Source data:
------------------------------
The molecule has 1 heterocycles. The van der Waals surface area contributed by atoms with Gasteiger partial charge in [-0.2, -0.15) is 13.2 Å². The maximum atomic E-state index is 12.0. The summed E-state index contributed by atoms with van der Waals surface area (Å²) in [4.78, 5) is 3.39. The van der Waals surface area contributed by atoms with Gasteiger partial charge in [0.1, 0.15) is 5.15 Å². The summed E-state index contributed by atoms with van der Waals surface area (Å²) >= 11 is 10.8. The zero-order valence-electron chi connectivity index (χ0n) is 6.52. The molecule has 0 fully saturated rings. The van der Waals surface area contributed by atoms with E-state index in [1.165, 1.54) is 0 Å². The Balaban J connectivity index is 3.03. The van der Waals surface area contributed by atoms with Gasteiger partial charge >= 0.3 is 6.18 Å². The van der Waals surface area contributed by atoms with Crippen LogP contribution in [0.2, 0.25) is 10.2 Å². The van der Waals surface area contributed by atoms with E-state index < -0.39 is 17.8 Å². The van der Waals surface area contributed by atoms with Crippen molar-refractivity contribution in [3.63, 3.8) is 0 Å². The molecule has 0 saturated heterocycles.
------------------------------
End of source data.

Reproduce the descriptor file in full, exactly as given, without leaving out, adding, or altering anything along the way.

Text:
The molecule has 1 heterocycles. The van der Waals surface area contributed by atoms with Gasteiger partial charge in [-0.2, -0.15) is 13.2 Å². The maximum atomic E-state index is 12.0. The summed E-state index contributed by atoms with van der Waals surface area (Å²) in [4.78, 5) is 3.39. The van der Waals surface area contributed by atoms with Gasteiger partial charge in [0.1, 0.15) is 5.15 Å². The summed E-state index contributed by atoms with van der Waals surface area (Å²) >= 11 is 10.8. The zero-order valence-electron chi connectivity index (χ0n) is 6.52. The molecule has 0 fully saturated rings. The van der Waals surface area contributed by atoms with E-state index in [1.165, 1.54) is 0 Å². The Balaban J connectivity index is 3.03. The van der Waals surface area contributed by atoms with Gasteiger partial charge >= 0.3 is 6.18 Å². The van der Waals surface area contributed by atoms with Crippen LogP contribution in [0.2, 0.25) is 10.2 Å². The van der Waals surface area contributed by atoms with E-state index < -0.39 is 17.8 Å². The van der Waals surface area contributed by atoms with Crippen molar-refractivity contribution in [3.63, 3.8) is 0 Å². The molecule has 0 saturated heterocycles.